Conclusion - The Fantasy World of Danny Elfman

I happened to listen to the Fantasy Worlds of Bernard Herrmann (a wonderful compilation conducted by the master himself) before I wrote this review. It's amazing how both Elfman and Herrmann could create an entire musical world, completely cut off from our own reality. Elfman truly fashioned a score that taps the most remote provinces of the audience's (and Tim Burton's) imaginative mind. Had Elfman chosen not to use the title Music for a Darkened Theater for his compilation, then it could have been easily called the Fantasy World of Danny Elfman. This fantasy motif allows for a rich majestic tone, heightened by an orchestral complexity that hadn't been heard since Batman. This makes it a truly fascinating score; although, it must be said that this masterpiece isn't without its critics.
Many have claimed that this score, and many others like it, are immature. The use of choir, particularly the "oohs and ahs" of the Suburbia theme, has brought much disdain upon Elfman. First off, I am not sure who has the authority to brand what use of choir is mature or immature. Many composers have gone so far as to make up their own fake language, which is far more bizarre than having wordless lyrics. Personally, I feel that choirs, particularly children's choirs, can be used as instruments in and of themselves. There are surely haunting tones which a children's choir can attain that cannot be replicated by other instruments (or adult choirs, for that matter). In that sense, Elfman chooses the choir as tone setter, reflecting the moods portrayed in the film. The result is a virtual melting of tones, as if two symphonies were playing at once. If this means using numerous "oohs and ahs" to establish a relative gaiety, then so be it. I would rather have human emotion displayed by a human voice, rather than a cold, unfeeling machine.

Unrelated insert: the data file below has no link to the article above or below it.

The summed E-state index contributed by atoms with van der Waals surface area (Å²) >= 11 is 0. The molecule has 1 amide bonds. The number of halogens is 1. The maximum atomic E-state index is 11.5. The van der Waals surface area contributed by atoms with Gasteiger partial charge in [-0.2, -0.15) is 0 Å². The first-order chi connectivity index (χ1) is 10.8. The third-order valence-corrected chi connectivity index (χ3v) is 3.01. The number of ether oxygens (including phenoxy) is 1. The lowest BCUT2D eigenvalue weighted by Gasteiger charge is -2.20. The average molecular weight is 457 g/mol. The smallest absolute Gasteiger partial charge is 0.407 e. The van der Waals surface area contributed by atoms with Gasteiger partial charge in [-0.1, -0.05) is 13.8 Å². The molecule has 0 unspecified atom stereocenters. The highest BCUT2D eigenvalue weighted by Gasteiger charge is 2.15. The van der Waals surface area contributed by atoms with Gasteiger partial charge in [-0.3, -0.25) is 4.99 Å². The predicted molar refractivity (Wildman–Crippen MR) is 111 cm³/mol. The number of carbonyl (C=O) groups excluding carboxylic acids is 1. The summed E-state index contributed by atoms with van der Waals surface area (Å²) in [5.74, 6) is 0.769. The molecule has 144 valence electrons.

Finally, many have argued that Elfman's music performs its task too well i.e. it upstages both the actors and the director. This is relatively false. The music is at its most compelling during scenes with sparse, if any, dialogue. Tim Burton and Danny Elfman have a symbiotic relationship which transfers over into the film. Certainly, this film could not have worked without Elfman's music. Yet, the music would have no meaning without Burton's vivid images from the film's sequences. This is particularly true when the Ice Dance sequence is taken into account. The Ice Dance theme automatically conjures up images of Winona Ryder dancing in the snow. It has been, and always will be linked with that particular image - the two cannot exist without each other - just as the stabbing strings of Psycho cannot exist without the images of a shower.
Edward Scissorhands is a study in contrast. Elfman manages to convey the innermost emotions of two lovers, and the world that tears them apart. He captures pure rage, passionate love, and brooding teenage angst with unparalleled skill. Yet, this score is more than an exercise in different themes. Bernard Herrmann once described film music as "the connecting link between celluloid and audience, reaching out and enveloping all into one single experience." Danny Elfman does this, and manages to capture the angelic elegance of innocence, and the darkest depths of the jealous soul.
Not bad for a self taught rock star. . .
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